While he’s only been with his company for five years, Keogh has been involved in the industry his entire life. His father managed a small boat building company, and in the summers during college, he served as an assistant harbormaster in Marion, Mass. His passion for the industry shines through in his participation in local, state, national and international marine trades associations, as well as the writing and speaking he’s done.

If leadership is delivering big numbers or winning big awards, Crystal-Pierz President and COO Luke Kujawa clearly has what it takes.

While he’s only been the dealership’s president for a year, this 34-year-old has directed its marketing efforts for the past decade, during which its annual revenues have grown from $12 million to $80 million and it has received dozens of recognitions for excellence from national trade and local business magazines, industry associations and its boat builder partners, including a Top 5 position within Boating Industry magazine’s Top 100 Dealer ranking for two years running.

There is no doubt that Kujawa is the driving force behind the continuous improvement and growth of Crystal-Pierz — a Midwest boating powerhouse with 11 locations. But it is his commitment to the boating community and the marine industry at large that truly set him apart.

Through his involvement in industry associations, dealer councils and the Top 100 Dealer program, Kujawa has helped raise the bar for the industry, sharing his company’s best practices and working together with other sectors of the industry to drive positive change.

Kujawa has also been closely involved with the company’s outstanding community outreach efforts, through which Crystal-Pierz has shared the boating lifestyle with numerous kids and adults who might not otherwise have that experience and contributed to conservation efforts to preserve the environment for boaters and fishermen.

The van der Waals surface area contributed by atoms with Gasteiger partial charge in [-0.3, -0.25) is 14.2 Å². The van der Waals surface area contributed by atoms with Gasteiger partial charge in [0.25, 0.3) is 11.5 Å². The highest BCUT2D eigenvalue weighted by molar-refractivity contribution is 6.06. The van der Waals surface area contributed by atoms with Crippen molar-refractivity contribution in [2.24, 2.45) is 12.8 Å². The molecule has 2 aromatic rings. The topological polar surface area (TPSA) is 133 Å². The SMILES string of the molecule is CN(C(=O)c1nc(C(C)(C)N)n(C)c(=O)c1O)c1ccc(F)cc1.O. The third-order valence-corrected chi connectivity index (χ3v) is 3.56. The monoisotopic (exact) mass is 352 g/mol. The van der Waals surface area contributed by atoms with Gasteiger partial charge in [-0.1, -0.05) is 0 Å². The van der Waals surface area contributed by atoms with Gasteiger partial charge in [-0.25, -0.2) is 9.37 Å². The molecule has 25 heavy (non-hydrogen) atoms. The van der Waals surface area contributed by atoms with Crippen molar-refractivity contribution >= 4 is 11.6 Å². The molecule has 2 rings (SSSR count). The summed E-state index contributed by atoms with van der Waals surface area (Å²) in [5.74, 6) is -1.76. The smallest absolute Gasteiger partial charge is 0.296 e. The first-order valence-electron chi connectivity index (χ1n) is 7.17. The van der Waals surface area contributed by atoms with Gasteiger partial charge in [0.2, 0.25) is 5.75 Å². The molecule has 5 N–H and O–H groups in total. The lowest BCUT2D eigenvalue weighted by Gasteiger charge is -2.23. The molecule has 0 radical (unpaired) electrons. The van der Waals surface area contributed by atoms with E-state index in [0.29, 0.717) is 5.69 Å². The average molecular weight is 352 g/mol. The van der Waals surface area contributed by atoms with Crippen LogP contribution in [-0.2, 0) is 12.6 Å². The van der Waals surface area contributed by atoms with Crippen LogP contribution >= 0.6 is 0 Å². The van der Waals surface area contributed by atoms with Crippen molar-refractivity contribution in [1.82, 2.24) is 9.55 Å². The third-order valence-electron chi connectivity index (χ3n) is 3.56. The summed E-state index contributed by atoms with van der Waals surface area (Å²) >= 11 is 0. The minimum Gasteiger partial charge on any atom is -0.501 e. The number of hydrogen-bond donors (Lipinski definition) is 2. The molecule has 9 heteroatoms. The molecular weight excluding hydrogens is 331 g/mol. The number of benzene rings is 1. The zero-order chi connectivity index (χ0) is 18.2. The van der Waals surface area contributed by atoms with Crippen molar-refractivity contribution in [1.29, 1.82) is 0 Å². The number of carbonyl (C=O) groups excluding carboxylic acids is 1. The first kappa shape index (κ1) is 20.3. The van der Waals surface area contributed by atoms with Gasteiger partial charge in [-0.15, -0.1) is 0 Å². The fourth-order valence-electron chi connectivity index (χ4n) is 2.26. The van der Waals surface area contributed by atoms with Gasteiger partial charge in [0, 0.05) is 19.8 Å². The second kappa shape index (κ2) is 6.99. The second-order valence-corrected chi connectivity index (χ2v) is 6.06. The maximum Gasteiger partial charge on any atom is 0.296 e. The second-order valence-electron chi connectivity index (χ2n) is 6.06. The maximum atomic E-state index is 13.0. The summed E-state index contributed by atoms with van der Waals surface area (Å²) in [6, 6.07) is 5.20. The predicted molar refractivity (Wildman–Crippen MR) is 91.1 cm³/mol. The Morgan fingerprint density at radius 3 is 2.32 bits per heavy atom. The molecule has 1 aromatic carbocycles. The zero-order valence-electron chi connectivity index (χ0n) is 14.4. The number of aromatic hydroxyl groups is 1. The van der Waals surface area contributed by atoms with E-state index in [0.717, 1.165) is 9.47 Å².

With a passion for boating that never quits, there’s no doubt Kujawa’s contribution to his company, his customers and the marine industry at large will continue to grow.

A few years ago, brothers Wes and Bob Sorenson had a vision — one that now may be coming true.

As vice presidents of Wes-Garde Components Group, Inc. — a distributor of switches, circuit breakers, wire and terminals — the brothers, age 33 and 34, took a leap of faith, partnering with the manufacturer of Multiplex power distribution technology.

Now, that leap is paying off. Not only is Wes-Garde expecting more than 20 boat models featuring Multiplex to be launched this year, the response to the boats has been tremendous. Take the Sea Ray 36 Sedan Bridge, for example. A Motorboating magazine reviewer called its Multiplex system “ahead of its time,” “nothing short of amazing” and “mesmerizing,” suggesting that it would likely become an industry standard in a few years.